6 Fun Facts About Downton Abbey’s Highclere Castle

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Gareth McConnell for TIME

Highclere Castle, the setting for PBS's show Downton Abbey, sits on an estate that's larger than Central Park in New York City.

If you like really big houses, then watching the popular British soap opera Downton Abbey — and drinking in its setting, Highclere Castle — is sheer delight. For American viewers of the show’s second season, which debuted in the U.S. Sunday on PBS, there’s a delicious voyeurism in watching the melodrama play out against the backdrop of a massive English country house, with its giant rooms, long corridors, and spectacular decoration.

The land on which the house sits — at more than 1,000 acres, the estate is larger than New York‘s Central Park — has been in the family of the current owner, the Earl of Carnarvon, since the 17th century. The mansion itself, which boasts at least 50 bedrooms, is a Victorian trophy house built for the third and fourth Earls. With its colossal size and distinctive corner turrets — which make it look like the Palace of Westminster, designed by the same architect, Sir Charles Barry — the Castle might be worth some 150 million British pounds if it were sold today. (Though as a real estate agent, I’m not sure how to write an ad for it: The current occupant, Fiona the eighth countess of Carnarvon, was quoted in the Daily Telegraph as saying, “I suppose if you know how many rooms you’ve got, you haven’t got a very big house.”)

(VIDEO: Take a Tour of Highclere Castle)

Indeed, by any standard, it is a very big house — and digging into the architectural and historical backstory of the ornate mansion, completed in 1878, is a lot of fun. Here are a few choice details:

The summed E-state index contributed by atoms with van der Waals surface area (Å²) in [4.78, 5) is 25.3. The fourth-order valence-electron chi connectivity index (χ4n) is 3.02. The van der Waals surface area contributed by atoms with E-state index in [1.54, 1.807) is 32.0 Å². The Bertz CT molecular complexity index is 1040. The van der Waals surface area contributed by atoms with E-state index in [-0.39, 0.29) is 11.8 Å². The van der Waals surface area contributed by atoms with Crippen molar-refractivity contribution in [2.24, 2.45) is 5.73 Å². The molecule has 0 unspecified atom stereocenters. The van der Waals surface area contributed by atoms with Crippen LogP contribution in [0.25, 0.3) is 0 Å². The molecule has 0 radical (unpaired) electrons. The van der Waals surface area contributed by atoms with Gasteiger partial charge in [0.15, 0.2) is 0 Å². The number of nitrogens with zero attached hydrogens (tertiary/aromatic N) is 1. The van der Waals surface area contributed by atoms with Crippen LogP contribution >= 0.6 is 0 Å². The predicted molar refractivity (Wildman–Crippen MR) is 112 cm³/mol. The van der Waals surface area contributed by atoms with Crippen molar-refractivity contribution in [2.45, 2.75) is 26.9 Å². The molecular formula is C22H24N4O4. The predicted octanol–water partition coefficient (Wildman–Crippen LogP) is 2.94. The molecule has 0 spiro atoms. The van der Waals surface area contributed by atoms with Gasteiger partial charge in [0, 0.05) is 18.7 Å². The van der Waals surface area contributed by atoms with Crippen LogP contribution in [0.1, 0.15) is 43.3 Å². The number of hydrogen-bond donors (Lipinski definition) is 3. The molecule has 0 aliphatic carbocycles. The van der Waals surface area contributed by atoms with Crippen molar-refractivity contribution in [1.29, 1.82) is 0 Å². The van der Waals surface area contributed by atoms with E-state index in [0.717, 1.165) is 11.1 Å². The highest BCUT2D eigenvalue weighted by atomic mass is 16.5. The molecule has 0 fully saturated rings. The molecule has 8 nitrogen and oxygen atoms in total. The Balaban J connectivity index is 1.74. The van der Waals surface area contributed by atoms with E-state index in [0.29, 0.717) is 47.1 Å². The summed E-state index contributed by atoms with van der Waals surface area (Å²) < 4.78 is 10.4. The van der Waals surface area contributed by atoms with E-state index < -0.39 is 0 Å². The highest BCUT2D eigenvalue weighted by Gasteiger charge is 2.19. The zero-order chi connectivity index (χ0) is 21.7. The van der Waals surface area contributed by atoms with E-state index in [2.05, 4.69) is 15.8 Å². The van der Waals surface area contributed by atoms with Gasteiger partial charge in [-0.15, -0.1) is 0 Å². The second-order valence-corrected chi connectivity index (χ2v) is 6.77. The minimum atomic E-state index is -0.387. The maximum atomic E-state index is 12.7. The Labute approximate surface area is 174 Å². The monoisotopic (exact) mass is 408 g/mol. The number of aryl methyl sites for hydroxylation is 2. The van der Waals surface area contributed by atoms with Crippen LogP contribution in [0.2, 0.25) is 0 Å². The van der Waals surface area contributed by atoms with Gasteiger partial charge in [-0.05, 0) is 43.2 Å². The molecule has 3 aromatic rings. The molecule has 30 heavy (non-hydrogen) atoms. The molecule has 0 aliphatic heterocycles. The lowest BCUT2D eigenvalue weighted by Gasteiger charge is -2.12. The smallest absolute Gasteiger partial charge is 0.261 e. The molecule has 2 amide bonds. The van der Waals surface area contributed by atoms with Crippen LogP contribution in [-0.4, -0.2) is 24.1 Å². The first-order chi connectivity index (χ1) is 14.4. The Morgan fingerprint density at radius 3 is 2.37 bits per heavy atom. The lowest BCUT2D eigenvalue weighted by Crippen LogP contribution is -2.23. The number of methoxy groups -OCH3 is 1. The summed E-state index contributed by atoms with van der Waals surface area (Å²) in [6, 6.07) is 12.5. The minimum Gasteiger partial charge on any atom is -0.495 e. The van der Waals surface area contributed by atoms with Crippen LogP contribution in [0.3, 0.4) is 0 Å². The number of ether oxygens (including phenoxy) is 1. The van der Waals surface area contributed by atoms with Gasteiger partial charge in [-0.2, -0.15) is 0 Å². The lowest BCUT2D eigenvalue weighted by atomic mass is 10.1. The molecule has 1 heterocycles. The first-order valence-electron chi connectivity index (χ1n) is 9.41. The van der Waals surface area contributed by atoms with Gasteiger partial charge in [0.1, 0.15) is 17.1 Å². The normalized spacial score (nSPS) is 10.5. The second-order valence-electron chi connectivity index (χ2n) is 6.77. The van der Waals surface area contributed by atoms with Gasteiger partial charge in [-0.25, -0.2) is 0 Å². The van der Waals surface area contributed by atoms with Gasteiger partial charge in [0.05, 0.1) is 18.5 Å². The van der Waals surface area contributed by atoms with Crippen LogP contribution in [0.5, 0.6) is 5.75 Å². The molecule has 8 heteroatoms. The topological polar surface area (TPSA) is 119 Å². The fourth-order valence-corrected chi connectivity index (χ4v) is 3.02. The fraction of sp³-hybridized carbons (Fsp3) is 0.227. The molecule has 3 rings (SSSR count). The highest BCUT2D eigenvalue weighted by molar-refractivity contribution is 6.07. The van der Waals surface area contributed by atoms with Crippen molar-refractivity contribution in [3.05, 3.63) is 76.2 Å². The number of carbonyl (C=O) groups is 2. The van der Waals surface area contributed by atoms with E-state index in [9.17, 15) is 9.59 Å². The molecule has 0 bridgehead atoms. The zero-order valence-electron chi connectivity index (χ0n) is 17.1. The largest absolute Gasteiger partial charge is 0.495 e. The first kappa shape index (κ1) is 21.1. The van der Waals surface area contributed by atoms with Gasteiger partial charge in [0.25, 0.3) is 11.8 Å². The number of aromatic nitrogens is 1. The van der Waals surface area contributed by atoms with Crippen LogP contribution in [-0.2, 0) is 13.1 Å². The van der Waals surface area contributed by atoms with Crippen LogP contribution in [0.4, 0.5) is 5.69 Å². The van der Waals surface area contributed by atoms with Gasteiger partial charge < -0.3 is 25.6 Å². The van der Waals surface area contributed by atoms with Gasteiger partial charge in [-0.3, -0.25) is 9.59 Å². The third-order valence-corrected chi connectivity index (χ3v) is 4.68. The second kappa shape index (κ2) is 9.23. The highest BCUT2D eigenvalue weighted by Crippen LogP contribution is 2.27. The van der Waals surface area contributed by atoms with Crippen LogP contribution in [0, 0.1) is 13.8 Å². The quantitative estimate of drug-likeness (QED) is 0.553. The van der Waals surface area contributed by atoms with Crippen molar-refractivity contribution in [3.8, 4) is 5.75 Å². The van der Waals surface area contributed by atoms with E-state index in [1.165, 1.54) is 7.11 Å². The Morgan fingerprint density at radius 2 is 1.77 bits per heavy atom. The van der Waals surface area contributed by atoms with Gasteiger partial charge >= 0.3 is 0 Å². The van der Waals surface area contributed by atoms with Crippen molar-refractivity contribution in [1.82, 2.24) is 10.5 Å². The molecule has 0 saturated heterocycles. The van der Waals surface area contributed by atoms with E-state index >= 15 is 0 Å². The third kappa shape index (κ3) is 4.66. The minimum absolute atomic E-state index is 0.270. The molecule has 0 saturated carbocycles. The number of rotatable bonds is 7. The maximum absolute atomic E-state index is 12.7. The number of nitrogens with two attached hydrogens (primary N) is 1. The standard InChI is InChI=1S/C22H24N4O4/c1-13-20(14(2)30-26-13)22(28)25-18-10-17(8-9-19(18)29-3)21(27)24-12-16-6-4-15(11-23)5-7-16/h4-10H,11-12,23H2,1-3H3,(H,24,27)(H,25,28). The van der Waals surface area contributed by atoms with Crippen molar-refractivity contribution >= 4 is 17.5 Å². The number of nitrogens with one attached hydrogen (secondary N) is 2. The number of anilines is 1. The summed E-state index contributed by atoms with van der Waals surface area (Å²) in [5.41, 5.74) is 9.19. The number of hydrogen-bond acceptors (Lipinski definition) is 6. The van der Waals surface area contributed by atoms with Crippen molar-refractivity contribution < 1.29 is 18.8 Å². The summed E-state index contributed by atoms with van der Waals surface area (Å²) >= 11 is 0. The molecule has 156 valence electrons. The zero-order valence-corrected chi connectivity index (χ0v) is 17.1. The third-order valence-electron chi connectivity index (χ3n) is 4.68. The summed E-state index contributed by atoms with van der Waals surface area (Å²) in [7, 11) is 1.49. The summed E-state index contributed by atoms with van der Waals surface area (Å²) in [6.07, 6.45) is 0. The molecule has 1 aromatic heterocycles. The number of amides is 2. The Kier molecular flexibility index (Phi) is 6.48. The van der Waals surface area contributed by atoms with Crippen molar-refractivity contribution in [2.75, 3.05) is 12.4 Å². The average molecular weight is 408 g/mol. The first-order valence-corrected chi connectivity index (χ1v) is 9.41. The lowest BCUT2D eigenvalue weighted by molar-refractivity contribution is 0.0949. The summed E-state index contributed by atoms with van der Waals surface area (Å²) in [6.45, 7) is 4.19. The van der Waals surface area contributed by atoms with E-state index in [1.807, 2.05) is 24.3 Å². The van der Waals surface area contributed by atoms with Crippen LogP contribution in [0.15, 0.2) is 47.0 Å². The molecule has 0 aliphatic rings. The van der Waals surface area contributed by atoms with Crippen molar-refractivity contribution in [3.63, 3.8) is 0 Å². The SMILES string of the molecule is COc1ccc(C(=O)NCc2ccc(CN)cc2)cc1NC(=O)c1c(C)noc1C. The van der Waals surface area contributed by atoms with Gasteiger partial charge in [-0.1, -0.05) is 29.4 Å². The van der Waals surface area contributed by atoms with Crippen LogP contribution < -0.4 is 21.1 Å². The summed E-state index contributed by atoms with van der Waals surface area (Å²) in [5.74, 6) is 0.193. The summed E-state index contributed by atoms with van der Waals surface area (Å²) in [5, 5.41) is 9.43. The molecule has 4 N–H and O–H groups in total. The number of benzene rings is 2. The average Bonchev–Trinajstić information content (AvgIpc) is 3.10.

• The Castle’s Saloon, which is triple-height to a 50′ ceiling, is the Victorian equivalent of a home theater. The second-floor gallery surrounding the room provided an open arcade for minstrels to entertain the residents downstairs. In the days before electronic amplification, the room’s vaulted roof would have provided high-quality performance acoustics.
  • If the house caught fire, the evacuation procedure from the upper floors would have resembled an emergency airline deplaning. The maids would have slid through tunnels of canvas spread over iron hoops, reports Tom Sykes in the Daily Beast. As such, the danger of getting caught up during escape was significant, and so in case of fire, maids were urged to don sweaters before popping into the chutes.
  • Why “Abbey”? Like many of the great English Estate houses, Highclere is on the site of a former ecclesiastical property. (When then-king Henry VIII turned against the church in the 16th century, he appropriated lock, stock, and barrel.) Used by the bishops of Winchester in the 12th century, even now, it boasts a “monks’ garden.”
  • The row of bells shown in the downstairs quarters is photogenic, but in actuality, each bell would have been constructed with a slightly different tone — so that the servants could hear which room to go to, even if they weren’t looking directly at the entire row. Many American mansions were also constructed with the bell system (the intercom, or dare I say, the cell phone of its day) — Victoria Mansion in Portland, Me., is a good example.
  • Zoning continues to be a problem: British Tabloid the Daily Mail pointed out last year that the current owners are interested in developing the fringes of the estate, leading them to butt heads with neighbor Andrew-Lloyd Webber (who is himself a life peer, appointed by the Queen with the rank of Baron).
  • The back of one of the doors in Downton Abbey is covered with baize, a green wool material that we think of as covering the surface of a pool table. That served, according to Old House Journal, as soundproofing. The Downton kitchen’s soda-crystal scrubbing, for example, would have been much louder than today’s whisper-quiet dishwashers.